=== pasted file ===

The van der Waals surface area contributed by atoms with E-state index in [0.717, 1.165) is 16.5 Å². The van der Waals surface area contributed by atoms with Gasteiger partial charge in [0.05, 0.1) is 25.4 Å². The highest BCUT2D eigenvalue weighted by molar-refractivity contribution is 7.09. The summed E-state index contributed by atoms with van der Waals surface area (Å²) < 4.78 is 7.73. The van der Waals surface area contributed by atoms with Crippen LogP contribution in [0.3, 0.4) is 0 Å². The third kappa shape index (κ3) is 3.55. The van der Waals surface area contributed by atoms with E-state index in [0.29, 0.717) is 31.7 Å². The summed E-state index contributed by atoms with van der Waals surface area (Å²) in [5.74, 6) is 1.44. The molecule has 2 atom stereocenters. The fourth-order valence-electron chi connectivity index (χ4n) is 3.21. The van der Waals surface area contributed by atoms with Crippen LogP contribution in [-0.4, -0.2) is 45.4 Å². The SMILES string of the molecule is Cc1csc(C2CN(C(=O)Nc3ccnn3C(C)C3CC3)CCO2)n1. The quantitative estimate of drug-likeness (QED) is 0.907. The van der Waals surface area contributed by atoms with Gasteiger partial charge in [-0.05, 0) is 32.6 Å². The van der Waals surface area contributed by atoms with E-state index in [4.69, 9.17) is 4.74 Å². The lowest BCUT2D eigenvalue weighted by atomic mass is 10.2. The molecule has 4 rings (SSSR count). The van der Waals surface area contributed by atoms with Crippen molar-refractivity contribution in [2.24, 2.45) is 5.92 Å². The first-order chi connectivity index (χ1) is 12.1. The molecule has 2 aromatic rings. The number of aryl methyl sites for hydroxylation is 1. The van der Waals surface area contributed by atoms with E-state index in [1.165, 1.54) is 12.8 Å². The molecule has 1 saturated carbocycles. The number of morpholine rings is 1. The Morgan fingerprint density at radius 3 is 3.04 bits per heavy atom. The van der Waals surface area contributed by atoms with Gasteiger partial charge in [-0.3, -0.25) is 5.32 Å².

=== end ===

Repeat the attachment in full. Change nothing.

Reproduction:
The van der Waals surface area contributed by atoms with E-state index in [0.717, 1.165) is 16.5 Å². The van der Waals surface area contributed by atoms with Gasteiger partial charge in [0.05, 0.1) is 25.4 Å². The highest BCUT2D eigenvalue weighted by molar-refractivity contribution is 7.09. The summed E-state index contributed by atoms with van der Waals surface area (Å²) < 4.78 is 7.73. The van der Waals surface area contributed by atoms with Crippen LogP contribution in [0.3, 0.4) is 0 Å². The third kappa shape index (κ3) is 3.55. The van der Waals surface area contributed by atoms with E-state index in [0.29, 0.717) is 31.7 Å². The summed E-state index contributed by atoms with van der Waals surface area (Å²) in [5.74, 6) is 1.44. The molecule has 2 atom stereocenters. The fourth-order valence-electron chi connectivity index (χ4n) is 3.21. The van der Waals surface area contributed by atoms with Crippen LogP contribution in [-0.4, -0.2) is 45.4 Å². The SMILES string of the molecule is Cc1csc(C2CN(C(=O)Nc3ccnn3C(C)C3CC3)CCO2)n1. The quantitative estimate of drug-likeness (QED) is 0.907. The van der Waals surface area contributed by atoms with Gasteiger partial charge in [-0.05, 0) is 32.6 Å². The van der Waals surface area contributed by atoms with E-state index in [4.69, 9.17) is 4.74 Å². The lowest BCUT2D eigenvalue weighted by atomic mass is 10.2. The molecule has 4 rings (SSSR count). The van der Waals surface area contributed by atoms with Crippen molar-refractivity contribution in [2.24, 2.45) is 5.92 Å². The first-order chi connectivity index (χ1) is 12.1. The molecule has 2 aromatic rings. The number of aryl methyl sites for hydroxylation is 1. The van der Waals surface area contributed by atoms with E-state index in [1.165, 1.54) is 12.8 Å². The molecule has 1 saturated carbocycles. The number of morpholine rings is 1. The Morgan fingerprint density at radius 3 is 3.04 bits per heavy atom. The van der Waals surface area contributed by atoms with Gasteiger partial charge in [-0.3, -0.25) is 5.32 Å².